GuySuCo is here to stay

Agriculture Minister, Zulfikar Mustapha, has assured private cane farmers at Skeldon that GuySuCo is here to stay and the operations at the factory would be more reliable than before, during a meeting with them at the Skeldon Training Centre, East Berbice, Corentyne, on Saturday. On the recommendation of the European Union, one third of the cane at the Skeldon factory is expected to be supplied by private farmers from the Upper Corentyne, and the meeting between the farmers and the minister sought to address any issues or concerns ahead of the re-opening of the factory. Read more here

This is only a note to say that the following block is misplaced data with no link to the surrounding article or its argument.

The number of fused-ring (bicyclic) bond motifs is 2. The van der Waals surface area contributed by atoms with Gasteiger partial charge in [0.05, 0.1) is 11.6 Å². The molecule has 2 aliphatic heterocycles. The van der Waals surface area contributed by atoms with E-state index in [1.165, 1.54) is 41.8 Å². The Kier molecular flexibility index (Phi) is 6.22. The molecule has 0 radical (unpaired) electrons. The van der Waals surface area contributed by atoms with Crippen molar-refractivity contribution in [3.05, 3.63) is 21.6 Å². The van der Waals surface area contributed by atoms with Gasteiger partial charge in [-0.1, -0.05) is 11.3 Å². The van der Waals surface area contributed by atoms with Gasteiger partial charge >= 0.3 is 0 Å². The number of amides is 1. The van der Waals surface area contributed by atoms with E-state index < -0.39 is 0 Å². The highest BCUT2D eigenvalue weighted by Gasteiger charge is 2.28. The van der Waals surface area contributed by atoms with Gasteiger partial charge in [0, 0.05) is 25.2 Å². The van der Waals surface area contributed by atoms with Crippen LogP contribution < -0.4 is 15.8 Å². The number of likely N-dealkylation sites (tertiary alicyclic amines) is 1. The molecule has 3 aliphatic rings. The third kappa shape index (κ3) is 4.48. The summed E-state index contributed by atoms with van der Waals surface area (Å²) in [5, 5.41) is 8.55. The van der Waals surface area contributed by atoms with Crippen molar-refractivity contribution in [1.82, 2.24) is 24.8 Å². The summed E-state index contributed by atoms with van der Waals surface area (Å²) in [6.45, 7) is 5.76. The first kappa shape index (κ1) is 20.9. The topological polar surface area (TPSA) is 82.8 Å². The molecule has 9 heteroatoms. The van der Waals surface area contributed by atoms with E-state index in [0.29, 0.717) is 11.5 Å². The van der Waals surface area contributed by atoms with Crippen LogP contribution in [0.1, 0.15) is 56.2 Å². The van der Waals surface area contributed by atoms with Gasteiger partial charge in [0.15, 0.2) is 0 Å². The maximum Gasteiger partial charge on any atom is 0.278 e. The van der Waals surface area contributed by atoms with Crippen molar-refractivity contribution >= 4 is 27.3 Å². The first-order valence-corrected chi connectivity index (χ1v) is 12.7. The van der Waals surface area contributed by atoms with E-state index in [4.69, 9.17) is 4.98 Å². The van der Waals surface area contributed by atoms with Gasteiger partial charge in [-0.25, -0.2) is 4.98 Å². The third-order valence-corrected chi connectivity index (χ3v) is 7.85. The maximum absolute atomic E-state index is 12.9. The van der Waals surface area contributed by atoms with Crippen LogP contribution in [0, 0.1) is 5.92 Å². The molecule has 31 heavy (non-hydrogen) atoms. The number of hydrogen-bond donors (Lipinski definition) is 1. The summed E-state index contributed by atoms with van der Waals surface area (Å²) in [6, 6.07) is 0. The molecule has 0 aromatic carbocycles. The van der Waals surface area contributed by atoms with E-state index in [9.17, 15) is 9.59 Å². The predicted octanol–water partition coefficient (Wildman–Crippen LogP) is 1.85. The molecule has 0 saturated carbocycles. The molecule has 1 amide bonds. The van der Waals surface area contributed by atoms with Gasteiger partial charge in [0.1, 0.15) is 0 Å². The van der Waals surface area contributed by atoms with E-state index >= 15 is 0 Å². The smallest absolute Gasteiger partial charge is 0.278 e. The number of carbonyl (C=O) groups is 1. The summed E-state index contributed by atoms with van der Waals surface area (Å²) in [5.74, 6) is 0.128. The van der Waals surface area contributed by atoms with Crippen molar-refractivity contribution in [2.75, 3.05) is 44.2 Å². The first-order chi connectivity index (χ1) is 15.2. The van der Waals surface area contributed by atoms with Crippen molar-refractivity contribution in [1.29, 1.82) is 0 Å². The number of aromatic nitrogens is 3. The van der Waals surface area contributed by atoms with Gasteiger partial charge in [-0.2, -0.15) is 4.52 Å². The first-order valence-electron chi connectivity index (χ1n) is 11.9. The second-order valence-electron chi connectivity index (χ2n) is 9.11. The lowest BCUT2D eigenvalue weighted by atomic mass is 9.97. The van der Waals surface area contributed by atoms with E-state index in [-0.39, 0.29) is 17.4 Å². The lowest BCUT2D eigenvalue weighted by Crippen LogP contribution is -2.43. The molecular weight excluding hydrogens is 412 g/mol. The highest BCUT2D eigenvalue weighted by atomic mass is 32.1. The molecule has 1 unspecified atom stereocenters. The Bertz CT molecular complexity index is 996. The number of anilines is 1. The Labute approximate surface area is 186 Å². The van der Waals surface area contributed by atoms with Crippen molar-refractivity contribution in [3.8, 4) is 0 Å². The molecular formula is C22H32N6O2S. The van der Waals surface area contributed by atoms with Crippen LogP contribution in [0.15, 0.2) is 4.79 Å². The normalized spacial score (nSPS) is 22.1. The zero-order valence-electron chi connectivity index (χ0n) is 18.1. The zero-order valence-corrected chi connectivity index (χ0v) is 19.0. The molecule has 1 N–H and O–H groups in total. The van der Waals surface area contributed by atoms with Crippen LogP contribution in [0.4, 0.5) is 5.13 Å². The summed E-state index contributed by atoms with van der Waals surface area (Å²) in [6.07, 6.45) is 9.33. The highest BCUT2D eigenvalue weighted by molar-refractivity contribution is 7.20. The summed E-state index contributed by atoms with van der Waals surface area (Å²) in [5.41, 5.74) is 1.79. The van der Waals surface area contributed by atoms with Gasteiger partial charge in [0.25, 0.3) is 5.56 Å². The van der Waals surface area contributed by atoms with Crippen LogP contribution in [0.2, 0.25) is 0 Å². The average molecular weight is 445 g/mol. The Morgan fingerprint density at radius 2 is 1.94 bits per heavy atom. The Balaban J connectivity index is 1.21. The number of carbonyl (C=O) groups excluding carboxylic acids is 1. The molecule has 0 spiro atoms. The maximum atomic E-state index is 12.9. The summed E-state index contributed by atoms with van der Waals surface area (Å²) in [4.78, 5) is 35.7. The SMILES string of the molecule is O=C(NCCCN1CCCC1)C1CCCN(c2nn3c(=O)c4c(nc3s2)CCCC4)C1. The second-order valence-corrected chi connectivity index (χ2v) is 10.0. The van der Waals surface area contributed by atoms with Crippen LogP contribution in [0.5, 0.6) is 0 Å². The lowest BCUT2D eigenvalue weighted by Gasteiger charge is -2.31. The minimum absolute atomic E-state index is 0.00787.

As Rains Unleash Fury, Family In Danger After Backyard Plunges Over Precipice

Close to 60 members of one family, including more than 20 children, in Lindo’s Gap in St Andrew East Rural are battling fears that further torrential rains and swirling winds triggered by the outer bands of Tropical Storm Zeta could sweep their homes over a precipice. Much of the family’s backyard, a haven for frolicsome children and which had ample space to park vehicles three days ago, had plunged into oblivion on Sunday as storm rains scoured Jamaica, flooding homes, toppling trees and utility poles, and leaving multiple motorists marooned. Read more here



White House admission on pandemic overshadows Trump's last push for reelection